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Young Chinese: Take This Factory Job and Shove It


Young Chinese workers don’t want to work in factories anymore. Terry Gou, founder and Chief executive of Foxconn, China’s largest private employer and one of the manufacturers for the iPhone and iPad, claims that Chinese millennials aspire to more than the low-wage, mundane factory jobs which were held by so many in the previous generation and  which spurred China’s decades-long economic boom. Gau is now worried that the company will soon be unable to fill the low-wage factory positions that have been the bread and butter of employment in China for years. The FT reports:

“The young generation don’t want to work in factories, they want to work in services or the internet or another more easy and relaxed job,” he said on the sidelines of a meeting of Asian business and political leaders in Bali, Indonesia. […]

While Foxconn has been lobbying the government for tax and other incentives, as it has typically received when expanding both within China and elsewhere abroad, Indonesian officials have been pushing the company to invest in research and technology to ensure Foxconn does not just open in Indonesia to take advantage of wages that are as much as 50 per cent cheaper than in China.

This is emblematic of larger shifts in China’s economy. As wages inch upward and the country becomes more prosperous, workers demand more: higher wages, better working conditions, more rewarding jobs.

Broadly speaking, this is a good thing for most Chinese, but for the country as a whole it’s a major shift, and it’s happening very quickly. The big question is whether it will be able to adapt soon enough.

[Chinese factory image courtesy of Shutterstock]

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  • lukelea

    “This is emblematic of larger shifts in China’s economy. As wages inch upward . . .”

    Inch is the right word and they have miles to go. We kid ourselves when we underestimate the size of the low-wage labor pool in China. The fact that other East Asian countries add to the pool only adds to the long-term woes of low-skilled workers in America.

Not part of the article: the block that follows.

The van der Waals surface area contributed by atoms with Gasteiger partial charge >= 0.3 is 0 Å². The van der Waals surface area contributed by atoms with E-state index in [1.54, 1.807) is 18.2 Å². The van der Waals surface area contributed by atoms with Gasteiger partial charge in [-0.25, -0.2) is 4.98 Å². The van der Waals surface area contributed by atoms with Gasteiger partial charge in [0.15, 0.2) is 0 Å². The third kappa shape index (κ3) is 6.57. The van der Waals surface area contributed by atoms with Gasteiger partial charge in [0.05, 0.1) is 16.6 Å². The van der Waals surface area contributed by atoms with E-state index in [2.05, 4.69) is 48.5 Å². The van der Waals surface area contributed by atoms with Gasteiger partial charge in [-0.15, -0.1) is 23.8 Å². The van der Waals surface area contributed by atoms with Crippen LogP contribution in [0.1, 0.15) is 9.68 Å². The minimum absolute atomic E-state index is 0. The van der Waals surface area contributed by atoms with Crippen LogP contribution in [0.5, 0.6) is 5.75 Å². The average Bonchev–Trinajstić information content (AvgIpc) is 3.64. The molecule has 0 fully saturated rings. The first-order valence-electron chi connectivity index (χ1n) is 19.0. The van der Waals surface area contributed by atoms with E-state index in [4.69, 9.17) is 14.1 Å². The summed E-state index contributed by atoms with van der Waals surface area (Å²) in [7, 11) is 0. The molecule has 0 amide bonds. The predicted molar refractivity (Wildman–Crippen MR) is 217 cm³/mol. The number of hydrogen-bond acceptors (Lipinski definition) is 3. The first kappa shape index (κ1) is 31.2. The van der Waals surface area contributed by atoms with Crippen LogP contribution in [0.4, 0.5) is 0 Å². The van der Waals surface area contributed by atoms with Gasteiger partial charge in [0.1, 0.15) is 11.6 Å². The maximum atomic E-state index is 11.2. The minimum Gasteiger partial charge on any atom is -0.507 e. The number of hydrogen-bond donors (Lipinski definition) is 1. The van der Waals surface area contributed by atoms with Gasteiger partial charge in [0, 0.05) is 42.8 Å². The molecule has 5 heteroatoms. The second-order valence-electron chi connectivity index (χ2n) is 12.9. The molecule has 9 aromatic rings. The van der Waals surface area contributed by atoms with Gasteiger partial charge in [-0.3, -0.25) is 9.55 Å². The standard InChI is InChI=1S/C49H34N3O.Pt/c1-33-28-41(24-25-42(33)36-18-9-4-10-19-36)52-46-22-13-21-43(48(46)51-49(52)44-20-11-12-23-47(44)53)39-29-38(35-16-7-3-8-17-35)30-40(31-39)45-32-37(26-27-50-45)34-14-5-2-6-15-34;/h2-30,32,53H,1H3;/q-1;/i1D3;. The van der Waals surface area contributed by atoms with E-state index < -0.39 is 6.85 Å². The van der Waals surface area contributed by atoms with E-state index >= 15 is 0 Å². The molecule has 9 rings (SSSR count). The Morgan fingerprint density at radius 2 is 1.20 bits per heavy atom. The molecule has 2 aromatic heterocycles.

As for ““The young generation don’t want to work in factories, they want to work in services or the Internet or another more easy and relaxed job”, that was as true ten or twenty years ago as today. Read Peter Hetzler’s book Country Driving or his wife’s book, Factory Girls, for some good behind-the-scenes reporting.

    Trade with East Asia is unavoidably causing a vast redistribution of wealth in the United States.* Unless we can undo this market effect with wage-subsidies and a graduated expenditure tax, old-fashioned protectionism is the only answer left.

    *Of course it is not the only cause. New labor-saving technologies and massive low-skilled immigration also contribute. Neither of our two major political parties seems willing to face up to reality. A hard rain is gonna’ fall.

  • hxpro

    As soon as Mexicans get some underground tunnels over there you guys should have no problem with work your citizens don’t want to do. You’ll have to sacrifice your language and culture however to the impending invasion.

  • Billy___Bob

    Robots and massive unemployment are the future.

    And then 3D printers will get good enough to print anything you want (10 years?) and then it will get really weird.

  • David Govett

    The problem about not wanting something is that you can’t always get what you prefer.
    Reality is like that, sad to say.

  • Ron

    After all the stories, who can blame them.

  • sarah3723

    Maybe they can hire H1-B’s and anyone who illegally enters the country.

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